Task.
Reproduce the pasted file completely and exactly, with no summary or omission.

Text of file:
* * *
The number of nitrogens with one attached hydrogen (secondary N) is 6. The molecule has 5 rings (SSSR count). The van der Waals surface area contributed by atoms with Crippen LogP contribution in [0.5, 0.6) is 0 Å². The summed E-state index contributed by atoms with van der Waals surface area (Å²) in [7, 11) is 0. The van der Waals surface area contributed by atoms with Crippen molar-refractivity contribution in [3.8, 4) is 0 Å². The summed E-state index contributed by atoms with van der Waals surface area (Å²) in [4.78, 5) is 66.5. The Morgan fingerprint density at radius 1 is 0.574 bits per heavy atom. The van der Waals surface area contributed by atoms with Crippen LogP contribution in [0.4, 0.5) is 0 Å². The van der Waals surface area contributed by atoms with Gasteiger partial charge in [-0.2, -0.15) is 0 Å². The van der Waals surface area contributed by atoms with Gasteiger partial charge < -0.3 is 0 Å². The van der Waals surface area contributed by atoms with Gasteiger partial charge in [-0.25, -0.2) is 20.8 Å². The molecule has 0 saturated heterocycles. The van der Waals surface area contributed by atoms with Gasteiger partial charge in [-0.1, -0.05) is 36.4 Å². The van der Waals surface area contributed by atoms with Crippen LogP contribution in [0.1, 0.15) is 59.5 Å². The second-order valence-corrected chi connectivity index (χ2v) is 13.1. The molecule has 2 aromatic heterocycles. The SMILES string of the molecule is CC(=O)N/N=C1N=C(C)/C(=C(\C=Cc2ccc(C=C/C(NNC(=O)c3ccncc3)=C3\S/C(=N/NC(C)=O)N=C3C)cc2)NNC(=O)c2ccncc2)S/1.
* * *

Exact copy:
The number of nitrogens with one attached hydrogen (secondary N) is 6. The molecule has 5 rings (SSSR count). The van der Waals surface area contributed by atoms with Crippen LogP contribution in [0.5, 0.6) is 0 Å². The summed E-state index contributed by atoms with van der Waals surface area (Å²) in [7, 11) is 0. The van der Waals surface area contributed by atoms with Crippen molar-refractivity contribution in [3.8, 4) is 0 Å². The summed E-state index contributed by atoms with van der Waals surface area (Å²) in [4.78, 5) is 66.5. The Morgan fingerprint density at radius 1 is 0.574 bits per heavy atom. The van der Waals surface area contributed by atoms with Crippen LogP contribution in [0.4, 0.5) is 0 Å². The van der Waals surface area contributed by atoms with Gasteiger partial charge in [-0.2, -0.15) is 0 Å². The van der Waals surface area contributed by atoms with Gasteiger partial charge < -0.3 is 0 Å². The van der Waals surface area contributed by atoms with Gasteiger partial charge in [-0.25, -0.2) is 20.8 Å². The molecule has 0 saturated heterocycles. The van der Waals surface area contributed by atoms with Gasteiger partial charge in [-0.1, -0.05) is 36.4 Å². The van der Waals surface area contributed by atoms with Crippen LogP contribution in [0.1, 0.15) is 59.5 Å². The second-order valence-corrected chi connectivity index (χ2v) is 13.1. The molecule has 2 aromatic heterocycles. The SMILES string of the molecule is CC(=O)N/N=C1N=C(C)/C(=C(\C=Cc2ccc(C=C/C(NNC(=O)c3ccncc3)=C3\S/C(=N/NC(C)=O)N=C3C)cc2)NNC(=O)c2ccncc2)S/1.